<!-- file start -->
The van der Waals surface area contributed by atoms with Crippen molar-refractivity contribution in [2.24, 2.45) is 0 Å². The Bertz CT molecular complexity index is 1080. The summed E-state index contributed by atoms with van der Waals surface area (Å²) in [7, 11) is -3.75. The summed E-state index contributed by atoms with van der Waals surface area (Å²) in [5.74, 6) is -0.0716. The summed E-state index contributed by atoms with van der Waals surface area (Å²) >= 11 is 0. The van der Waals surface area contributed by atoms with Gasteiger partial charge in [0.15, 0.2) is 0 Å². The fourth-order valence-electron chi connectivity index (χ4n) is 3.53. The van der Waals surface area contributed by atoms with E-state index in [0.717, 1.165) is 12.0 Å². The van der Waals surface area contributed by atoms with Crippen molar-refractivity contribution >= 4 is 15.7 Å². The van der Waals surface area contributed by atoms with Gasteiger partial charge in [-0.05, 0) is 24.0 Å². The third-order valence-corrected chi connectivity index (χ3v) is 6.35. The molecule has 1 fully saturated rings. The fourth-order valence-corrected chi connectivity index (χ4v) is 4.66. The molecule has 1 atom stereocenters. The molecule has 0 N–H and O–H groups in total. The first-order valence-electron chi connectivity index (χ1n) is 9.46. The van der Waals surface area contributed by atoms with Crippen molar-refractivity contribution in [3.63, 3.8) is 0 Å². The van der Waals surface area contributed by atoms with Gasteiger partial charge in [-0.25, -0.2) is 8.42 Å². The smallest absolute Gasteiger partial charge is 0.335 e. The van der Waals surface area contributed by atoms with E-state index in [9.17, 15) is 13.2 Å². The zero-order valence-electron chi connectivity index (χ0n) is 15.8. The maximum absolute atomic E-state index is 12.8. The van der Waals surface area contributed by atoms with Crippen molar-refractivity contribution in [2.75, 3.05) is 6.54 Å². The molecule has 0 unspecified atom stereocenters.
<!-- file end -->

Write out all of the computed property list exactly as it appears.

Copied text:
The van der Waals surface area contributed by atoms with Crippen molar-refractivity contribution in [2.24, 2.45) is 0 Å². The Bertz CT molecular complexity index is 1080. The summed E-state index contributed by atoms with van der Waals surface area (Å²) in [7, 11) is -3.75. The summed E-state index contributed by atoms with van der Waals surface area (Å²) in [5.74, 6) is -0.0716. The summed E-state index contributed by atoms with van der Waals surface area (Å²) >= 11 is 0. The van der Waals surface area contributed by atoms with Gasteiger partial charge in [0.15, 0.2) is 0 Å². The fourth-order valence-electron chi connectivity index (χ4n) is 3.53. The van der Waals surface area contributed by atoms with E-state index in [0.717, 1.165) is 12.0 Å². The van der Waals surface area contributed by atoms with Crippen molar-refractivity contribution >= 4 is 15.7 Å². The van der Waals surface area contributed by atoms with Gasteiger partial charge in [-0.05, 0) is 24.0 Å². The third-order valence-corrected chi connectivity index (χ3v) is 6.35. The molecule has 1 fully saturated rings. The fourth-order valence-corrected chi connectivity index (χ4v) is 4.66. The molecule has 1 atom stereocenters. The molecule has 0 N–H and O–H groups in total. The first-order valence-electron chi connectivity index (χ1n) is 9.46. The van der Waals surface area contributed by atoms with Crippen molar-refractivity contribution in [3.63, 3.8) is 0 Å². The van der Waals surface area contributed by atoms with Gasteiger partial charge in [-0.25, -0.2) is 8.42 Å². The smallest absolute Gasteiger partial charge is 0.335 e. The van der Waals surface area contributed by atoms with E-state index in [9.17, 15) is 13.2 Å². The zero-order valence-electron chi connectivity index (χ0n) is 15.8. The maximum absolute atomic E-state index is 12.8. The van der Waals surface area contributed by atoms with Crippen molar-refractivity contribution in [2.75, 3.05) is 6.54 Å². The molecule has 0 unspecified atom stereocenters.